Moscow has denied a report of trouble with a transport capsule docked to its orbiting Salyut space station, although it is hinting the two cosmonauts there may soon be brought back to Earth.
The alleged problem would be the third - and probably least serious - recent hitch for the Soviet space program, now concentrated on eventual assembly of a modular orbital complex around the Salyut spacecraft.
The report came from BBC radio in London, suggesting a fuel leak had in effect stranded the cosmonauts on Salyut and that a fresh Soyuz transport capsule would have to be sent to get them.
An official at the Soviet Academy of Sciences, contacted by a British reporter shortly afterward, denied there had been a fuel leak, and said: ''The flight is continuing normally. The state of the cosmonauts is good.''
Western experts here see no sign yet that a ''rescue'' mission, if it occurred, would necessarily be a perilous affair or imply any long-term slowing of Soviet space efforts.
In April, an earlier Soviet crew launched toward Salyut had to return to Earth without boarding the station when apparent guidance problems - which have intermittently nagged Soviet transport capsules - prevented docking.
Three weeks ago, in the most serious of recent problems, the rocket due to lift another crew toward Salyut exploded on launch. The cosmonauts' fail-safe mechanism allowed their capsule to parachute back to Earth, generally reliable Soviet sources say.
But they add that, despite initial indications to the contrary, the two men were at least slightly injured by pressure, estimated at 10 to 16 times normal gravity force during the mishap.
The sources deny reports from Washington suggesting that the crew had been meant to replace the two men aboard Salyut, saying a mere visit was planned.
Still, if the Salyut crew's original Soyuz transport craft, attached to one of two docking ports, is unusable, then the recent rocket explosion would leave the two cosmonauts stranded until a rescue is made.
The Soviets have indicated reluctance in the past to risk using their Soyuz transport capsules for a return voyage after more than about 115 days or so aloft - roughly the period the current crew has been on Salyut.
Western experts here suspect the scheduled Salyut visitors of late September may have planned to return in the older capsule and leave their newer one for the main crew's later flight home.
There have, meanwhile, been mixed public signals on when that return will come.
A Moscow Radio report early this month, when the crew had been aloft about three months, suggested their return was not imminent, detailing planned work on Salyut ''during their fourth month'' in space.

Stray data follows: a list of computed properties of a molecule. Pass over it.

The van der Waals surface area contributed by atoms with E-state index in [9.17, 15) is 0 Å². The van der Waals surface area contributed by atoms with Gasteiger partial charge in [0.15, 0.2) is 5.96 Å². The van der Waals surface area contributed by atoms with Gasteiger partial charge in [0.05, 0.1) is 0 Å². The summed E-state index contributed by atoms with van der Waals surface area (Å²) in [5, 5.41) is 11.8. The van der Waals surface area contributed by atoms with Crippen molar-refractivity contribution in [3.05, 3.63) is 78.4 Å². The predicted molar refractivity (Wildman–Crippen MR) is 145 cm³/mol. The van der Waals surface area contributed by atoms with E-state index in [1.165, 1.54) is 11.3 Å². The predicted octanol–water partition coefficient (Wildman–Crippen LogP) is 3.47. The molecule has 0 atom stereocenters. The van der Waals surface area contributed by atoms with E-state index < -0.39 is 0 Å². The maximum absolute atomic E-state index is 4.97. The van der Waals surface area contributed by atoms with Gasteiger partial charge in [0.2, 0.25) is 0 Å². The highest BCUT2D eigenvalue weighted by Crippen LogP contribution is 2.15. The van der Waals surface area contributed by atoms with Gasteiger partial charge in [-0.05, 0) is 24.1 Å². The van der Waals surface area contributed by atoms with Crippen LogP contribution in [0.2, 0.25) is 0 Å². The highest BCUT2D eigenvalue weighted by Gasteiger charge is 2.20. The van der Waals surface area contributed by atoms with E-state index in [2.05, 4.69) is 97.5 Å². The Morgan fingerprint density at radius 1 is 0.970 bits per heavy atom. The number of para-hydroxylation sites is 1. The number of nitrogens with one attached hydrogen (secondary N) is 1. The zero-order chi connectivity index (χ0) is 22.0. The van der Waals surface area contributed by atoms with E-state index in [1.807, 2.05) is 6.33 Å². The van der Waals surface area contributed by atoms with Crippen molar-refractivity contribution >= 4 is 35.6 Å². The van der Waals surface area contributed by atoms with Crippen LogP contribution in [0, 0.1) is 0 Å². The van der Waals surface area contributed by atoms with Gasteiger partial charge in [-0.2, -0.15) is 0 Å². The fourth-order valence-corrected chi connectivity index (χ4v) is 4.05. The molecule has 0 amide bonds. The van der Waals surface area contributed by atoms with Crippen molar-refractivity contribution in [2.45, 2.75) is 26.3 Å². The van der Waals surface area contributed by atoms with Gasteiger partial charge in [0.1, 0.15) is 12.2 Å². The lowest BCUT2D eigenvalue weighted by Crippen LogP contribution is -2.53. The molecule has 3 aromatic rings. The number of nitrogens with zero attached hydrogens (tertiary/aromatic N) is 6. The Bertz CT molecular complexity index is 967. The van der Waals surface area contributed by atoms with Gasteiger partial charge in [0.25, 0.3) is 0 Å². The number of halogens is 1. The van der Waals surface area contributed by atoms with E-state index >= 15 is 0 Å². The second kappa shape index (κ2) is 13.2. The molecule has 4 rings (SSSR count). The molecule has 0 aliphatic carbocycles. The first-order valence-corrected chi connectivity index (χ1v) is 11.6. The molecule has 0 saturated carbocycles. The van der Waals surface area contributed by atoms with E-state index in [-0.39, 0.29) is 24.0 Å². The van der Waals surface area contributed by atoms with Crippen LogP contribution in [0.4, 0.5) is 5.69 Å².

But some Western experts here discerned in a Moscow newspaper report Wednesday a hint that the two men aboard Salyut might be brought home early.
The report said the cosmonauts' physical condition, involving muscular contraction not before mentioned by the Moscow news media, had ''stabilized.'' The newspaper added that a recuperative program was ready for them back on Earth.
If there is indeed concern here over using the older Soyuz, a new capsule, possibly with only one man aboard, could be launched toward Salyut, then ferry all three cosmonauts home.
The older Soyuz would probably be uncoupled from Salyut without a crew, freeing a Salyut docking port for what Western analysts here believe will be the next major step in the Soviet space program: the third experimental launching and docking of a ''space module,'' of a sort designed eventually to convert Salyut into a larger, permanently manned orbital complex.
[If the Soviets asked for help, there's a ''definite chance'' that the American space shuttle Columbia would be able to rescue the Soviet cosmonauts, says one close observer of the US manned spaceflight program.
But on Monday, the Columbia had to return to its assembly building at Cape Canaveral, Fla., for work on one of its solid-fuel boosters. This has delayed the Columbia's Oct. 28 launch by at least a month. Still, if the Soviets sought help, the source says, the US could pull the European Spacelab out of the payload bay and add crew members who have been trained in rendezvous techniques, in time for a late November launch.
Assuming a successful rendezvous, there would still be the matter of transferring the Salyut 7's two-man crew to the shuttle. They would probably have to jump and drift across the gap bewteen the shuttle and the Soviet space station.]